Sunday, 28 February 2016



We went to a wedding on Saturday.
It was an outstanding setting on the beautiful eastern coast. We drove there Saturday morning and stayed the night at a luxury B&B not far from the wedding venue.

Oh the complexities of foreign exchange. We booked the accommodation back in December while still in the UK so the 110 quid seemed a reasonable deal. It's only when you actually pay the bill here that the 240 dollars (NZ) makes your eyes water. Still, it was a great place to stay and the owners were pleasant (pleasantly happy banking our $240).

The wedding was scheduled for mid afternoon and planned to run to late - very late. Sometimes it's good being old buggers as we had an excuse to slip away early at about 8.30. We'd been there nearly six hours though. The Old Girl had the designated driver turn so I could get plastered. As it was we didn't drink that much and I could have driven as it was only about a km along a country road to 'home' but better safe than sorry.

The wedding was very good. The setting was outstanding - marquees outside an historic hall with views out across the Pacific ocean. Very nice catering with plenty of gourmet-class appetisers being brought around while people socialised with drinks before dinner. A great (simple) ceremony, under a separate marquee for the 150 guests. Separate dining and 'bar' marquee so people could mix and mingle. Very good speeches from all concerned. Excellent dinner food. Good wine.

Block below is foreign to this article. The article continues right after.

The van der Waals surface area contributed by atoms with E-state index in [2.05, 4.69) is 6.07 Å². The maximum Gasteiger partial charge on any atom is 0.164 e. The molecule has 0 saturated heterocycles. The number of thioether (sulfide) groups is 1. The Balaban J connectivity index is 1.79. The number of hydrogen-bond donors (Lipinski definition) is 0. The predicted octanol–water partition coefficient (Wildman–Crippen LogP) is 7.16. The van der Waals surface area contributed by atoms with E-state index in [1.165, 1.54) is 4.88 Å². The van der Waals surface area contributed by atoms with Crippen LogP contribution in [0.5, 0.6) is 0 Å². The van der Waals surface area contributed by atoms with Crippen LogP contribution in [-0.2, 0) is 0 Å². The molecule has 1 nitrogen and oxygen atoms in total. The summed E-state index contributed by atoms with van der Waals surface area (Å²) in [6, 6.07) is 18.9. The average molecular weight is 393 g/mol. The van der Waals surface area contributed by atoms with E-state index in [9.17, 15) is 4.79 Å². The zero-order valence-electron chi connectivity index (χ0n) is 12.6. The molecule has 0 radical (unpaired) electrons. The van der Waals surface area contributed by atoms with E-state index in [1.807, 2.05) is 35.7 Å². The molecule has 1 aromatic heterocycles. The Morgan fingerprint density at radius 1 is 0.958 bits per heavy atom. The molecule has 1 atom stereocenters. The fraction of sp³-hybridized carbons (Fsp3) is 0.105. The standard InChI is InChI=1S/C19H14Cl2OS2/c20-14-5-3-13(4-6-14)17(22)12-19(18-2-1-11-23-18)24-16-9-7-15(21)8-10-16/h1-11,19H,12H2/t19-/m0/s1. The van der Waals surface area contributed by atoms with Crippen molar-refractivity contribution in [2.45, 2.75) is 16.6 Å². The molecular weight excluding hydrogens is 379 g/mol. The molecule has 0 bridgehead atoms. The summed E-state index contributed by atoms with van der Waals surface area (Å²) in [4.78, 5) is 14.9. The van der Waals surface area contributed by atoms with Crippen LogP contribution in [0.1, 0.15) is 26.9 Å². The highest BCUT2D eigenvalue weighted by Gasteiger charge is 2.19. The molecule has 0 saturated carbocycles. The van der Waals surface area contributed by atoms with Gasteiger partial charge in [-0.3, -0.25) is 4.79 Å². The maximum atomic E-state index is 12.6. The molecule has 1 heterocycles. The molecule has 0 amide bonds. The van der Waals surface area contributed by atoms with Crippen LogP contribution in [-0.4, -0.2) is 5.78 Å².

So, why stranger than fiction?

The bride is the daughter of some very old friends of ours. We've known her from when she was about 6 years old. She's now in her early 30's.
Her parents despaired of her ever getting married. She's stunningly beautiful, intelligent and has a good job. The problem is that she played for the other side. The parents for years had a series of girlfriends and lovers coming to stay with their daughter and after a time resigned themselves to the fact that this was the way that it was going to be.

Out of the blue though, about 3 years ago the daughter hooked up with a guy, a musician and they had a child together - a beautiful girl. The relationship has worked and the marriage vows they swapped were lovely and I sincerely hope that it all works out well for the future. She is a lovely young woman and he seems OK (for a musician).


Not yet.

The strangeness could come in the fact that amongst the wedding guests were some of the brides ex girlfriends/lovers. Now these women were pretty bloody stunning I'll tell you and recognisable. There was also a large contingent of the sisterhood - all tattoos and boots which I don't mind though.
See here:



Not yet. I've kept contact with all but one of my ex girlfriend/lovers and my partner The Old Girl condones my going out to dinner with them as occasions arise and has met a couple of them with one staying with us up north. Not strange.

What is strange is that one of the brides ex girlfriend/lovers, the one that is the 'significant' one where the relationship lasted over 10 years (they stayed with us one holiday period) was there and was seen to be 'looking daggers' during the wedding vows and wedding dance.

Apparently (gush gush) but I'm not allowed to gossip there were some serious goings-on at the 'hen's night' as a result of which the groom forbade the ex girlfriend/lover being the bridesmaid as was originally planned.

The Old Girl and I discussed this afterwards and we both recognised stalker behaviour from the ex who incidentally on learning that the bride had hooked up with a guy duly found one of her own and bullied him into making her pregnant too.

Watch this space.

Wednesday, 24 February 2016


I finally decided to replace the old gas hob on top of our stove as vital bits were falling off it.